· high revisiting frequency is essential for operational applications
· data should be systematically acquired and long term archived for future use
· NFSs should be encouraged to build and maintain a long term data archive (Data Policy)
* Products:
· reasonable quota should be defined for investigations (and budget allocated)
· commitments for data from foreign stations should be carefully taken (contract vs. MoU?)
· formats should be homogeneous across all generation facilities and, possibly, missions
· products should be tailored to user needs (e.g.: fast delivery low resolution, terrain corrected, etc.)

ESRIN is in charge of the planning and handling of the Earth Observation data from ESA and Third Party Missions (TPMs). For TPMs (e.g.: Landsat and JERS-1), planning is limited to the collection of user needs, the definition of other potentially relevant acquisitions, the transmission of the resulting plan to the satellite operator, and the scheduling of ESA stations. ERS-1&2 SAR activity planning is instead by far much more complex because, besides the number of on-board instruments and the parallel activities of two satellites, it must match user requirements (USER REQUESTS), gathered through the USER INTERFACE, and the BASELINE PLAN (derived from Mission / Data Policies, anticipated user needs and contingency planning) with the system CONSTRAINTS. This activity is supported by a balanced combination of dedicated PLANNING TOOLS & MANPOWER and relies on INTERFACES with the ground stations. All these elements are discussed below, describing their initial implementation and their evolution in line with the experience made and the changing requirements.

3. USER INTERFACE

The User Interface has been organised around three Desks: the ESA Help Desk (for information, documentation, tools, etc. to all users), the ERSC Customer Service (for commercial users) and the ESA Order Desk (for non commercial users), with the possibility to exchange correspondence through fax, telephone, letter, E-mail, etc., on user choice.

Currently 3068 users are registered, of which only 760 have a kind of on-line access (mainly E-mail) and 735 have submitted at least one User Request (of these only 263 have E-mail). It is evident that normal correspondence media are still widely used. Their use will continue in the coming years also in view of the opening of Eastern and African markets (telecommunication links to be set-up).

The ERS User Interface was designed to serve a variety of user categories (see Table 3):
· Investigators participating to ESA Announcements of Opportunity (AO) or Pilot Projects (PP)
· National and Foreign Stations
· Commercial / Operational users or Institutional Organisations
· Others (calibration / validation, training, promotion, public relation, etc.).

The service was set-up to treat all users on identical footing, but some users feel "more identical" than others, following strange routes instead of the standard ones, causing overhead, confusion and possibly bad service. Any service should be set-up to deal with such exceptions and be ready to dig out detailed history even after a few months, in order to face possible complaints.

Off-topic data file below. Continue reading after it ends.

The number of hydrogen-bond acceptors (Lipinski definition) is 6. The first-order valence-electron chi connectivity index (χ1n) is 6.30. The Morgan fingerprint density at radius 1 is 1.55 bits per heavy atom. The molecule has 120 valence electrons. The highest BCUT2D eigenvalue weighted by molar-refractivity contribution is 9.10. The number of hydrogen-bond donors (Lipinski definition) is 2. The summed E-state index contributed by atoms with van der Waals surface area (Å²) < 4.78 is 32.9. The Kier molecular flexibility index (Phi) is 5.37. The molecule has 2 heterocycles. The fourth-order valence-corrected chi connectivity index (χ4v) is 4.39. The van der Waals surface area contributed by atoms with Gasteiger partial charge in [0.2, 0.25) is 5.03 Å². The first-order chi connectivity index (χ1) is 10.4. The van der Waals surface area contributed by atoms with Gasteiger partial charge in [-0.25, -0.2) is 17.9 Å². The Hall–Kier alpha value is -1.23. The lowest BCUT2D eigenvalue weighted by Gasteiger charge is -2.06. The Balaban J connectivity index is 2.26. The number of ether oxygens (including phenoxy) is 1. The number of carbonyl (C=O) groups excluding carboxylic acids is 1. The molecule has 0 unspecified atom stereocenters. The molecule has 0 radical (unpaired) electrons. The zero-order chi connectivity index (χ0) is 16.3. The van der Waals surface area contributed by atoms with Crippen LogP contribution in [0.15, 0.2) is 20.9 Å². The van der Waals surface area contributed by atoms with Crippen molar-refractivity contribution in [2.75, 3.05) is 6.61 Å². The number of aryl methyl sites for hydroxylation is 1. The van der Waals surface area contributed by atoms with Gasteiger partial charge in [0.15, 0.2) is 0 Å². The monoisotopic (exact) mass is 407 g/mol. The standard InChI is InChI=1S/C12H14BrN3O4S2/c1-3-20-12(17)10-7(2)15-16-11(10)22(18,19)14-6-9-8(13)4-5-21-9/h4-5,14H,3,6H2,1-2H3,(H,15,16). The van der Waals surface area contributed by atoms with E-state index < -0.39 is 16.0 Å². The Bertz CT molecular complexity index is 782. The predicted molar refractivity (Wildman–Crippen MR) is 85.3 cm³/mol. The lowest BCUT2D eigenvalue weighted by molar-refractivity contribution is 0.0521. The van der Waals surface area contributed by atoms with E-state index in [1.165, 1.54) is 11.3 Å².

After mission start, it was evident that interaction with users was more difficult and demanding than expected, despite that some key documents describing the system had been prepared and widely distributed (some users had the impression that we could move the satellite wherever necessary). It became essential, particularly for planning, to improve the user "visual" knowledge of the mission and to have him and our Desks to speak the same language. Therefore the graphic, simple and powerful Display ERS-1 SAR Coverage (DESC) tool, running on PCs, was developed and distributed. It was enhanced over time through valuable user feedback, up to the most recent Display ERS Swath Coverage for Windows (DESCW), which is multi-mission, supports quick-look display, provides on-line help, etc.

DESCW shows graphically the coverage of the various sensors in the future and/or in the past (through inventory search and filter). It is based on visibility files for possible future acquisitions and on compressed inventory files for past and planned acquisitions. The inventory files are either historical (past years) or updated weekly and are available online for free-of-charge downloading via FTP or Internet, together with the software and all supporting data. The entire software, the basic files, the Help text, the inventory files (about 20 years of inventory data in total for ERS-1, ERS-2, JERS-1 and Landsat) take less than 2 Mbytes and therefore are also distributed on two PC diskettes on user request.

Over time DESCW has been more and more used by our Desks and also by the mission planner, particularly to identify possible acquisition conflicts with other missions (the ERS mission planning system is not multi-mission), to derive rough indications useful for detailed mission planning and to quickly check future planning over small areas.

4. USER REQUESTS

The system was designed to permit formalisation of user needs through User Requests, which, for acquisition planning, mainly define the area and time period of interest and can equally well identify single frames and very large acquisitions (e.g. the full station visibility area for some months).